2022 posts

NEWS FROM ASSET MANAGEMENT BC: Wally Wells hands the baton to David Allen to continue the “sustainable service delivery” mission and build on the foundation that is in place for encouraging fully integrated asset management in British Columbia (July 2022)

“Asset Management for Sustainable Service Delivery: A BC Framework” redefines the context for deciding how infrastructure is planned, financed, implemented, and maintained in British Columbia. It raises questions about how communities would service urbanizing and redeveloping areas in future. The BC Framework points the way to a holistic and integrated approach to asset management. Nature, and the ecosystem services that it provides, are viewed as a fundamental and integral part of a community’s infrastructure system.

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SUSTAINABLE SERVICE DELIVERY FOR WATERSHED SYSTEMS: “The BC Framework points the way to a holistic and integrated approach to asset management. Nature, and the ecosystem services that it provides, are a fundamental and integral part of a community’s infrastructure system,” stated Kim Stephens, Partnership for Water Sustainability

“The BC Framework focuses on desired outcomes rather than prescribing specific methodologies, thereby allowing local governments to develop and implement an approach that can be measured and incremental, tailored to the individual needs and capacities of individual local governments. The focus on outcomes is consistent with the ‘enabling philosophy’ that defines the approach to regulation in BC. The Province recognizes that communities are in the best position to meet their own unique needs and local conditions,” stated Kim Stephens.

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SUSTAINABLE FUNDING PLAN FOR INFRASTRUCTURE REPLACEMENT: “We are proud of what Oak Bay has been able to do in the past few years, but we have a challenging journey ahead of us. We like to celebrate successes but also be realistic about the work ahead of us that remains to be done,” stated Dan Horan, Director of Engineering & Public Works, District of Oak Bay in an article published in the Asset Management BC Newsletter (February 2022)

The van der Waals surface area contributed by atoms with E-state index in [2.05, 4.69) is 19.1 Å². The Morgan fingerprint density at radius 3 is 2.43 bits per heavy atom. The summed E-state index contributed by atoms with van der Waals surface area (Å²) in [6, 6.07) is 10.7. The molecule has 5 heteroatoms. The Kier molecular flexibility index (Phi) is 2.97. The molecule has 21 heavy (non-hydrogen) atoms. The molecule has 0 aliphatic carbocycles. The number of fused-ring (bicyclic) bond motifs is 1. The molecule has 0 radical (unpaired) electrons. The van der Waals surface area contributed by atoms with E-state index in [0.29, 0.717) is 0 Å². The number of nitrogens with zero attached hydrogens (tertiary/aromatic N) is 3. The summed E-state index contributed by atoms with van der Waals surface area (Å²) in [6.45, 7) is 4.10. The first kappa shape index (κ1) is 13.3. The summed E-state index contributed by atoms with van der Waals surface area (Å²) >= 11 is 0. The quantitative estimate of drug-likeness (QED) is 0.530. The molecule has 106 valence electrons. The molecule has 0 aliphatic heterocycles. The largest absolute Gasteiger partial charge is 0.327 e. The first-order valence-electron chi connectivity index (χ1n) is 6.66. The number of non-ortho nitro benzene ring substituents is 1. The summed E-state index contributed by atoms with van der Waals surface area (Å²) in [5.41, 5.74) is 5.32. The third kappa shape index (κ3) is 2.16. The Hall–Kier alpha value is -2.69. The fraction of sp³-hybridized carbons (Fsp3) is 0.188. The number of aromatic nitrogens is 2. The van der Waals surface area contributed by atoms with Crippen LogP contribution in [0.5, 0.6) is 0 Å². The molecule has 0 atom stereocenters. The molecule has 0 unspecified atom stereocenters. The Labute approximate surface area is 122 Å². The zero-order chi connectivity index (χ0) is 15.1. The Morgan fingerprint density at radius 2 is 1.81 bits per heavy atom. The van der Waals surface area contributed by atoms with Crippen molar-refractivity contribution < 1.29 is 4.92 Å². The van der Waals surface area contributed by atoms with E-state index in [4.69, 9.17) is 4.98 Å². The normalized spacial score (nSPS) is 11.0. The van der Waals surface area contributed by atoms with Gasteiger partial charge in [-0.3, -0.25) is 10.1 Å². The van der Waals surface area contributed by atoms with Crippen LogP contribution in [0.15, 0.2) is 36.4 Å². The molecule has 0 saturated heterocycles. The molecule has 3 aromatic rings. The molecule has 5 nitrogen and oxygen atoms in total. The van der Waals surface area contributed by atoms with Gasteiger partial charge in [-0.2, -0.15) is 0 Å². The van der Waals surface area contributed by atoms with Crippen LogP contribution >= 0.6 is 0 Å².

“It was game-changing when the provincial government said that local governments will need asset management plans in place to apply for grants. Oak Bay Council and staff saw the writing on the wall. They could already see evidence of the level-of-service challenge around older infrastructure. So, they took the first steps to ensure Oak Bay would qualify for infrastructure grant programs. Those steps, combined with savvy Councillors and senior staff knowing what Oak Bay needed to do, influenced Council’s strategic priorities process as well as updating of the Official Community Plan,” stated Dan Horan.

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A NETWORK ALLOWS PEOPLE TO MOVE OUT OF WORKPLACE SILOS: “People who have ‘done it’ will help you properly define the problem and provide you with experience-based guidance on how to deal with the issue,” stated Joe McGowan, retired Director of Public Works, and network builder in the local government setting

“Our workforce is dealing with two massive changes. One is Generational Amnesia and the second is that good people who desire to effect change are often working in silos that limit their contact with colleagues who can help define a problem and provide guidance on how to solve the problem. Generational amnesia is a phrase used to describe a situation in which organizations lose their memory of how to do things. The world is rapidly losing expertise through retirement which denies new employees the benefit of their predecessor’s knowledge and experience,” stated Joe McGowan.

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PROFILE IN COURAGE: “There is a special type of courage that Council needs to have to say, ‘give us the naked truth’. There is not a lot of political up-side to shining a light on infrastructure challenges. Oak Bay Council did that, no holds barred,” stated Christopher Paine, Director of Financial Services, when he explained the vision of Council in setting the direction for Oak Bay’s Sustainable Infrastructure Replacement Plan

“Two things about Oak Bay are quite unique. First, I know of no other situation where an engineering department and a finance department are so much in lockstep on a unified vision for asset management. That was really spurred by Council’s culture. That is the second thing. They knew there was an issue with an aging infrastructure because the visible signs were there. They trusted staff and they started investing heavily in infrastructure funding. Anybody who is going to hear or read about the Oak Bay story, the thing that they really must understand is the role of Council,” stated Christopher Paine.

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